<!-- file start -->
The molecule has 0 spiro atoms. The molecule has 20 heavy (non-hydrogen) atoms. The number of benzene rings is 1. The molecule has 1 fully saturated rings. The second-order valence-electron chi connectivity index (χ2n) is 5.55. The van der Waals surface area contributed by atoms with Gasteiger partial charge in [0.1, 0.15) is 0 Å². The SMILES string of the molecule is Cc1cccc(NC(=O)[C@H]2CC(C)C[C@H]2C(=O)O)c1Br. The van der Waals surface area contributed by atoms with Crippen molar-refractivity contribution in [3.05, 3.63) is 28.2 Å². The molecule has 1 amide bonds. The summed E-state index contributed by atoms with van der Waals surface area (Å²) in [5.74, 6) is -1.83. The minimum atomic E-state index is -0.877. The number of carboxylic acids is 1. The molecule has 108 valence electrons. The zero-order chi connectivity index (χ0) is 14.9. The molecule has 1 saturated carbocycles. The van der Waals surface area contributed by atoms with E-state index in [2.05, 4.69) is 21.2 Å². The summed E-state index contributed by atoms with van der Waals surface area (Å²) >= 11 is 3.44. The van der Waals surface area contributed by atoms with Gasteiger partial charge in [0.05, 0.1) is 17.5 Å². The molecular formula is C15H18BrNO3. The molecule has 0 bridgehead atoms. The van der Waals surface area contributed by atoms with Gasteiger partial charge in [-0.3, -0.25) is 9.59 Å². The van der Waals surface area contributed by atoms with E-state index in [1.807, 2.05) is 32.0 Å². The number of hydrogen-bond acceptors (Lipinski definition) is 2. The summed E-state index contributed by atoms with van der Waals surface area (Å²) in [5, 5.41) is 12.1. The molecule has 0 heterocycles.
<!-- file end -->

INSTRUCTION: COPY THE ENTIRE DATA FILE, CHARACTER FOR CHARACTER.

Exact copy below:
The molecule has 0 spiro atoms. The molecule has 20 heavy (non-hydrogen) atoms. The number of benzene rings is 1. The molecule has 1 fully saturated rings. The second-order valence-electron chi connectivity index (χ2n) is 5.55. The van der Waals surface area contributed by atoms with Gasteiger partial charge in [0.1, 0.15) is 0 Å². The SMILES string of the molecule is Cc1cccc(NC(=O)[C@H]2CC(C)C[C@H]2C(=O)O)c1Br. The van der Waals surface area contributed by atoms with Crippen molar-refractivity contribution in [3.05, 3.63) is 28.2 Å². The molecule has 1 amide bonds. The summed E-state index contributed by atoms with van der Waals surface area (Å²) in [5.74, 6) is -1.83. The minimum atomic E-state index is -0.877. The number of carboxylic acids is 1. The molecule has 108 valence electrons. The zero-order chi connectivity index (χ0) is 14.9. The molecule has 1 saturated carbocycles. The van der Waals surface area contributed by atoms with E-state index in [2.05, 4.69) is 21.2 Å². The summed E-state index contributed by atoms with van der Waals surface area (Å²) >= 11 is 3.44. The van der Waals surface area contributed by atoms with Gasteiger partial charge in [0.05, 0.1) is 17.5 Å². The molecular formula is C15H18BrNO3. The molecule has 0 bridgehead atoms. The van der Waals surface area contributed by atoms with Gasteiger partial charge in [-0.3, -0.25) is 9.59 Å². The van der Waals surface area contributed by atoms with E-state index in [1.807, 2.05) is 32.0 Å². The number of hydrogen-bond acceptors (Lipinski definition) is 2. The summed E-state index contributed by atoms with van der Waals surface area (Å²) in [5, 5.41) is 12.1. The molecule has 0 heterocycles.